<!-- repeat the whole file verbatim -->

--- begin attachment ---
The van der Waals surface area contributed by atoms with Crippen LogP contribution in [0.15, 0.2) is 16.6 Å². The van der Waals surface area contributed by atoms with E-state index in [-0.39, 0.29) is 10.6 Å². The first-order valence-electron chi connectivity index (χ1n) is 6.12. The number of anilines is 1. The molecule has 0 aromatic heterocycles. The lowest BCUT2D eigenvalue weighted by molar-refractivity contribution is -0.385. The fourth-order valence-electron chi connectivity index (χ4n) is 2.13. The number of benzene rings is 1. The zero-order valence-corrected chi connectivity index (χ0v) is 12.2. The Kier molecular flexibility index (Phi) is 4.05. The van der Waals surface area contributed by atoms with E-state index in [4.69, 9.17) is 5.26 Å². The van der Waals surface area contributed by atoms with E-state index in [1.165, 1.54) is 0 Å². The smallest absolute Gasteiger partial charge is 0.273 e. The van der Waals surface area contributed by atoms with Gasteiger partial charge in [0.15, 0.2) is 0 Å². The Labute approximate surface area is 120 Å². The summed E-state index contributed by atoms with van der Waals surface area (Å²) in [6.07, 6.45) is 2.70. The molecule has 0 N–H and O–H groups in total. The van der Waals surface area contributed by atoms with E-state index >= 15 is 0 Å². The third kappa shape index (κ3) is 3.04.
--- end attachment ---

The van der Waals surface area contributed by atoms with Crippen LogP contribution in [0.15, 0.2) is 16.6 Å². The van der Waals surface area contributed by atoms with E-state index in [-0.39, 0.29) is 10.6 Å². The first-order valence-electron chi connectivity index (χ1n) is 6.12. The number of anilines is 1. The molecule has 0 aromatic heterocycles. The lowest BCUT2D eigenvalue weighted by molar-refractivity contribution is -0.385. The fourth-order valence-electron chi connectivity index (χ4n) is 2.13. The number of benzene rings is 1. The zero-order valence-corrected chi connectivity index (χ0v) is 12.2. The Kier molecular flexibility index (Phi) is 4.05. The van der Waals surface area contributed by atoms with E-state index in [4.69, 9.17) is 5.26 Å². The van der Waals surface area contributed by atoms with E-state index in [1.165, 1.54) is 0 Å². The smallest absolute Gasteiger partial charge is 0.273 e. The van der Waals surface area contributed by atoms with Gasteiger partial charge in [0.15, 0.2) is 0 Å². The Labute approximate surface area is 120 Å². The summed E-state index contributed by atoms with van der Waals surface area (Å²) in [6.07, 6.45) is 2.70. The molecule has 0 N–H and O–H groups in total. The van der Waals surface area contributed by atoms with E-state index >= 15 is 0 Å². The third kappa shape index (κ3) is 3.04.